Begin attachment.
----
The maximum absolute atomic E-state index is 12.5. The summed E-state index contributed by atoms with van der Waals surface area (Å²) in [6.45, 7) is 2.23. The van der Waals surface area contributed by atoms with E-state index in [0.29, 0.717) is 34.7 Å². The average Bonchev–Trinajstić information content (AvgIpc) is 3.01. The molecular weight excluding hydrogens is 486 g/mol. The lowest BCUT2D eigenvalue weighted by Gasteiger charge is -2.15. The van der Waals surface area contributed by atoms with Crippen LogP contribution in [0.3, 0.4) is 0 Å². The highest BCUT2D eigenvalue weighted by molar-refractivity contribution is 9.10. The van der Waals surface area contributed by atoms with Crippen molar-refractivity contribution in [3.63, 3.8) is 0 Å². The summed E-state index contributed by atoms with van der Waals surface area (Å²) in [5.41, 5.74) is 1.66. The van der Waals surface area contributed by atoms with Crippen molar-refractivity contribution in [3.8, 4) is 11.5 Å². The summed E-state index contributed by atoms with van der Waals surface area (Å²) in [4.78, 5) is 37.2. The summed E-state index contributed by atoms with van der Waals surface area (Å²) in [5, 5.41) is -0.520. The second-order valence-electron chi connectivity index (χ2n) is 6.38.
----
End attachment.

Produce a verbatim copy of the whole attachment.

The maximum absolute atomic E-state index is 12.5. The summed E-state index contributed by atoms with van der Waals surface area (Å²) in [6.45, 7) is 2.23. The van der Waals surface area contributed by atoms with E-state index in [0.29, 0.717) is 34.7 Å². The average Bonchev–Trinajstić information content (AvgIpc) is 3.01. The molecular weight excluding hydrogens is 486 g/mol. The lowest BCUT2D eigenvalue weighted by Gasteiger charge is -2.15. The van der Waals surface area contributed by atoms with Crippen LogP contribution in [0.3, 0.4) is 0 Å². The highest BCUT2D eigenvalue weighted by molar-refractivity contribution is 9.10. The van der Waals surface area contributed by atoms with Crippen molar-refractivity contribution in [3.63, 3.8) is 0 Å². The summed E-state index contributed by atoms with van der Waals surface area (Å²) in [5.41, 5.74) is 1.66. The van der Waals surface area contributed by atoms with Crippen molar-refractivity contribution in [3.8, 4) is 11.5 Å². The summed E-state index contributed by atoms with van der Waals surface area (Å²) in [4.78, 5) is 37.2. The summed E-state index contributed by atoms with van der Waals surface area (Å²) in [5, 5.41) is -0.520. The second-order valence-electron chi connectivity index (χ2n) is 6.38.